Athletics / Marathon: The agony and the mystery

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The Independent Online
FINALLY, after all that preparation, the big day. The intensive exercise programme, the daily 17-mile runs across north London, the blisters, the boils, the blood, sweat and tears, the piles of worn-out trainers, the strange, pungent aroma of feet and cabbage, the muscles, the rippling, throbbing muscles, the look of anguish and pain as I battle through the 'wall', and finally, the triumph, after 26 gruelling miles and 385 heartbreaking yards, as I cross the line on Westminster Bridge, dressed as General de Gaulle.

Yes, the London Marathon is back again, and as you wake this morning, wiping the sleep from your eye, I shall be rampaging past thousands of Radio 1 DJs and recent escapees from Broadmoor to a glorious and utterly unexpected victory.

Or possibly not. In fact, all of the preceding is what we journalists call 'a pack of lies'. I shall of course be fast asleep throughout the entire event, almost certainly still fully clothed and very possibly on the floor, surrounded by empty bottles, old socks and a bowl of melted lemon sorbet.

Were it not for the outrageously early kick-off, though, I'd be watching avidly. For all its hellish connotations, there's something about the Marathon that stirs even the most dedicated sofa slug. The sight of all those single- minded souls, their registration numbers flapping in the wind, remains an inspiring one, and can bring tears (of laughter) to the eyes. Who are they? Why are they doing it? Which of them will Bob Wilson pick out and run with for 30 seconds? As you watch them, dressed as carrots or in sad Groucho Marx outfits, certain thoughts flow unbidden into your mind:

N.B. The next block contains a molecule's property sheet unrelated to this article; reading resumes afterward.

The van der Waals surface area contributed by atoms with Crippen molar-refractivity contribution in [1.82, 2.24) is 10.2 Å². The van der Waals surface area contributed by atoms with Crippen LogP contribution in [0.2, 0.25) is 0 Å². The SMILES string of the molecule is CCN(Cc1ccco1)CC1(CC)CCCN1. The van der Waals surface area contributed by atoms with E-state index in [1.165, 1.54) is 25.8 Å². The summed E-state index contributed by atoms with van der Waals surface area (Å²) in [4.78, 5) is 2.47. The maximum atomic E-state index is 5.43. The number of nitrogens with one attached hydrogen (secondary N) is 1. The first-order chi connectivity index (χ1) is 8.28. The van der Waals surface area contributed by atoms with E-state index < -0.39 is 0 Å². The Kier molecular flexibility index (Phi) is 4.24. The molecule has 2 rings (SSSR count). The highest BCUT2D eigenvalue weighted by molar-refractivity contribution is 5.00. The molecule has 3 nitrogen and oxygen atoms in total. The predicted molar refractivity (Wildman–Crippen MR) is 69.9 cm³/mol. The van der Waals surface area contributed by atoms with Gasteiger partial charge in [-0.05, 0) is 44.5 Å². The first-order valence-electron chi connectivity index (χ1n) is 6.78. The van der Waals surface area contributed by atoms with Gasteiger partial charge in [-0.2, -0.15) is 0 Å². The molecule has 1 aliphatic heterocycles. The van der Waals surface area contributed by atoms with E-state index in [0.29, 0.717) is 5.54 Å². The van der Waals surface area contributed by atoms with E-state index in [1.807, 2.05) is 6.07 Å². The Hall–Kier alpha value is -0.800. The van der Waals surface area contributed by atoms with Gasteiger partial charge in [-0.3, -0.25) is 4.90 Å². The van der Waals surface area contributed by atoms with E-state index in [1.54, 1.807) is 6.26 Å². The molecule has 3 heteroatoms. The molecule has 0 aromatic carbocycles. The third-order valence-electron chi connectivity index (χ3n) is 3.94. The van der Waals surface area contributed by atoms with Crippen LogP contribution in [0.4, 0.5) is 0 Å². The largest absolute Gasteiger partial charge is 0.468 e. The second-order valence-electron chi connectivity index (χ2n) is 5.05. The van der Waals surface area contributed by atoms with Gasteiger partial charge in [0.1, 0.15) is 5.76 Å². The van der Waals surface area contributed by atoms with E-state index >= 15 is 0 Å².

'Thank heaven I'm sitting here at home with a nice cup of tea.'

A gut reaction based on the premise that someone has to do marathon running, just as long as it's not you. In fact, no-one has to do marathon running at all, but don't tell them that.

'Are they all mad?'

Yes they are, but that's only half the story. These are the sort of people who, in normal life, turn down your applications for bank loans, or tow away your car when you leave it on a yellow line for 45 seconds. In earlier incarnations they burned witches, and annexed the Sudetenland. That they have developed a taste for running marathons is, for some observers, final proof that a just and merciful God truly exists.

'Why do they do it?'

For many reasons. Some marathon runners believe that what they do is actually good for them - hence their appearance of appalling ill-health. Others believe that long-distance running is innately virtuous - a sort of short- cut to heaven, via the intensive care ward. Yet others are sado-masochists who have tired of plugging themselves into the mains for their kicks. It has also been suggested that marathon runners run marathons because they haven't got the imagination to do anything else, but this is a cruel and unwarranted slur, an outrageous calumny without the slightest justification.

'Look at that cretin on the right, just next to Keith Chegwin. Does he really believe people will pay more attention to him because he is dressed as a spacehopper?'

Yes he does. The poor lad was almost certainly neglected as a child - and if he wasn't, he damn well should have been.

'Now that really takes the biscuit. Look at that bloke dressed as the Grim Reaper. Is that bad taste, or what?'

Actually, I think you'll find that is the Grim Reaper. It's apparently one of his favourite sporting events. Any more tea in the pot?